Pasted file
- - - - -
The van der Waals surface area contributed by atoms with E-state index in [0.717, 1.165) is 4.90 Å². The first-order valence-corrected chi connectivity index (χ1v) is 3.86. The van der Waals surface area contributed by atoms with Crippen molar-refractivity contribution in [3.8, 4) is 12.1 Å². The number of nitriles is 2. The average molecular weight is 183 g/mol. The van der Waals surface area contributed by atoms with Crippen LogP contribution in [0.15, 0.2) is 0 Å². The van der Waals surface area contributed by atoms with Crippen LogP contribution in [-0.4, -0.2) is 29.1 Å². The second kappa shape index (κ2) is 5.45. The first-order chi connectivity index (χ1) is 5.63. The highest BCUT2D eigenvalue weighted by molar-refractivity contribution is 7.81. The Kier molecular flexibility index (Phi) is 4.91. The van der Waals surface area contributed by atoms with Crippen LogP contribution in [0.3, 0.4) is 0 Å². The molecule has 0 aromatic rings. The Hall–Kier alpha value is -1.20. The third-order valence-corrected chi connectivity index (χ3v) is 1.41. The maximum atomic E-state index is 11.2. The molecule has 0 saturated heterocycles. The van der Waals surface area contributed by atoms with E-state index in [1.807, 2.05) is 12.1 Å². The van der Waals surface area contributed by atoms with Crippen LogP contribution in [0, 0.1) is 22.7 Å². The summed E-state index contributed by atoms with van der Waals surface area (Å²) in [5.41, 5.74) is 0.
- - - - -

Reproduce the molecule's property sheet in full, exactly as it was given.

The van der Waals surface area contributed by atoms with E-state index in [0.717, 1.165) is 4.90 Å². The first-order valence-corrected chi connectivity index (χ1v) is 3.86. The van der Waals surface area contributed by atoms with Crippen molar-refractivity contribution in [3.8, 4) is 12.1 Å². The number of nitriles is 2. The average molecular weight is 183 g/mol. The van der Waals surface area contributed by atoms with Crippen LogP contribution in [0.15, 0.2) is 0 Å². The van der Waals surface area contributed by atoms with Crippen LogP contribution in [-0.4, -0.2) is 29.1 Å². The second kappa shape index (κ2) is 5.45. The first-order chi connectivity index (χ1) is 5.63. The highest BCUT2D eigenvalue weighted by molar-refractivity contribution is 7.81. The Kier molecular flexibility index (Phi) is 4.91. The van der Waals surface area contributed by atoms with Crippen LogP contribution in [0.3, 0.4) is 0 Å². The molecule has 0 aromatic rings. The Hall–Kier alpha value is -1.20. The third-order valence-corrected chi connectivity index (χ3v) is 1.41. The maximum atomic E-state index is 11.2. The molecule has 0 saturated heterocycles. The van der Waals surface area contributed by atoms with E-state index in [1.807, 2.05) is 12.1 Å². The van der Waals surface area contributed by atoms with Crippen LogP contribution in [0, 0.1) is 22.7 Å². The summed E-state index contributed by atoms with van der Waals surface area (Å²) in [5.41, 5.74) is 0.